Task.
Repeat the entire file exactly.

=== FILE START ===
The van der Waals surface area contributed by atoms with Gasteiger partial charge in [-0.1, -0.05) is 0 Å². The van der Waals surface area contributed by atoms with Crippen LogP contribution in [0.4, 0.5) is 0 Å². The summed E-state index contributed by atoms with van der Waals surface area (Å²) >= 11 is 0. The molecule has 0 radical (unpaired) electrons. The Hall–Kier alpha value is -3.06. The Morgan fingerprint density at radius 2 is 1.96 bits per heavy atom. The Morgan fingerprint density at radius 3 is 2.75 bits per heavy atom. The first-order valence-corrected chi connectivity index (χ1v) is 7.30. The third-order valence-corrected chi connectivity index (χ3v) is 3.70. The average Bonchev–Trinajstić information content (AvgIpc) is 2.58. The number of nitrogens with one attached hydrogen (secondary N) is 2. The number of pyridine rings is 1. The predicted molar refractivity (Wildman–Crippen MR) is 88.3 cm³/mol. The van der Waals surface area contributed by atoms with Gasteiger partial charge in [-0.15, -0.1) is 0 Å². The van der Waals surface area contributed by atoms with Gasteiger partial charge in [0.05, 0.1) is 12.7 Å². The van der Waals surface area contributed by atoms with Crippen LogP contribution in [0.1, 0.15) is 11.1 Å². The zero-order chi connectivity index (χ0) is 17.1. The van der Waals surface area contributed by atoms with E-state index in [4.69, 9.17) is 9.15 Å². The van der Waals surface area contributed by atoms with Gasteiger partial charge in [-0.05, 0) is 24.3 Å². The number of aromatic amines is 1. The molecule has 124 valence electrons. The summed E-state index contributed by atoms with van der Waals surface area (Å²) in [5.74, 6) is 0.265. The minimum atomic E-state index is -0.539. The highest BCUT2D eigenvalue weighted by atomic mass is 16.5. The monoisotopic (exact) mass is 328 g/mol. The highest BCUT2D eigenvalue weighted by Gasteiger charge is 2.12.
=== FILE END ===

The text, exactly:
The van der Waals surface area contributed by atoms with Gasteiger partial charge in [-0.1, -0.05) is 0 Å². The van der Waals surface area contributed by atoms with Crippen LogP contribution in [0.4, 0.5) is 0 Å². The summed E-state index contributed by atoms with van der Waals surface area (Å²) >= 11 is 0. The molecule has 0 radical (unpaired) electrons. The Hall–Kier alpha value is -3.06. The Morgan fingerprint density at radius 2 is 1.96 bits per heavy atom. The Morgan fingerprint density at radius 3 is 2.75 bits per heavy atom. The first-order valence-corrected chi connectivity index (χ1v) is 7.30. The third-order valence-corrected chi connectivity index (χ3v) is 3.70. The average Bonchev–Trinajstić information content (AvgIpc) is 2.58. The number of nitrogens with one attached hydrogen (secondary N) is 2. The number of pyridine rings is 1. The predicted molar refractivity (Wildman–Crippen MR) is 88.3 cm³/mol. The van der Waals surface area contributed by atoms with Gasteiger partial charge in [-0.15, -0.1) is 0 Å². The van der Waals surface area contributed by atoms with Gasteiger partial charge in [0.05, 0.1) is 12.7 Å². The van der Waals surface area contributed by atoms with Crippen LogP contribution in [0.1, 0.15) is 11.1 Å². The zero-order chi connectivity index (χ0) is 17.1. The van der Waals surface area contributed by atoms with E-state index in [4.69, 9.17) is 9.15 Å². The van der Waals surface area contributed by atoms with Gasteiger partial charge in [-0.05, 0) is 24.3 Å². The number of aromatic amines is 1. The molecule has 124 valence electrons. The summed E-state index contributed by atoms with van der Waals surface area (Å²) in [5.74, 6) is 0.265. The minimum atomic E-state index is -0.539. The highest BCUT2D eigenvalue weighted by atomic mass is 16.5. The monoisotopic (exact) mass is 328 g/mol. The highest BCUT2D eigenvalue weighted by Gasteiger charge is 2.12.